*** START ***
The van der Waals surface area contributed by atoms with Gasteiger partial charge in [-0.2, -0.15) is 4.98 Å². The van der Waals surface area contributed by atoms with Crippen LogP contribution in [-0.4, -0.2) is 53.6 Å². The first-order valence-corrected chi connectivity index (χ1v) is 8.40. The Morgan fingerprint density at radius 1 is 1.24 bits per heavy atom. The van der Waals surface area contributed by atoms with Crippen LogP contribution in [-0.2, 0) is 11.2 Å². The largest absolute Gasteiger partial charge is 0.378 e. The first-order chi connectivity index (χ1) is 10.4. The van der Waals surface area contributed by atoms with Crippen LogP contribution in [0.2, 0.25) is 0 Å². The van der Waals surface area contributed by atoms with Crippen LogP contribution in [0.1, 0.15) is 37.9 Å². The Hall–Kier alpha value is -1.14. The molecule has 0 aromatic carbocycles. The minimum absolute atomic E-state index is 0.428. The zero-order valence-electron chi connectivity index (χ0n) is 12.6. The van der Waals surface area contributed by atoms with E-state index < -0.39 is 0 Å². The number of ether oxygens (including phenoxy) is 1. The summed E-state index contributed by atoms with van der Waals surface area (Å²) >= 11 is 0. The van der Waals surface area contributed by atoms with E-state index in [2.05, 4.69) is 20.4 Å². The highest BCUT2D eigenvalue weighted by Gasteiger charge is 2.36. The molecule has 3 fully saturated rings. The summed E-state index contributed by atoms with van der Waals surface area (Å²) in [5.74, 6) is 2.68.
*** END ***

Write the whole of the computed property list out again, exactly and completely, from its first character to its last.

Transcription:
The van der Waals surface area contributed by atoms with Gasteiger partial charge in [-0.2, -0.15) is 4.98 Å². The van der Waals surface area contributed by atoms with Crippen LogP contribution in [-0.4, -0.2) is 53.6 Å². The first-order valence-corrected chi connectivity index (χ1v) is 8.40. The Morgan fingerprint density at radius 1 is 1.24 bits per heavy atom. The van der Waals surface area contributed by atoms with Crippen LogP contribution in [-0.2, 0) is 11.2 Å². The largest absolute Gasteiger partial charge is 0.378 e. The first-order chi connectivity index (χ1) is 10.4. The van der Waals surface area contributed by atoms with Crippen LogP contribution in [0.2, 0.25) is 0 Å². The van der Waals surface area contributed by atoms with Crippen LogP contribution in [0.1, 0.15) is 37.9 Å². The Hall–Kier alpha value is -1.14. The molecule has 0 aromatic carbocycles. The minimum absolute atomic E-state index is 0.428. The zero-order valence-electron chi connectivity index (χ0n) is 12.6. The van der Waals surface area contributed by atoms with E-state index < -0.39 is 0 Å². The number of ether oxygens (including phenoxy) is 1. The summed E-state index contributed by atoms with van der Waals surface area (Å²) >= 11 is 0. The van der Waals surface area contributed by atoms with E-state index in [2.05, 4.69) is 20.4 Å². The highest BCUT2D eigenvalue weighted by Gasteiger charge is 2.36. The molecule has 3 fully saturated rings. The summed E-state index contributed by atoms with van der Waals surface area (Å²) in [5.74, 6) is 2.68.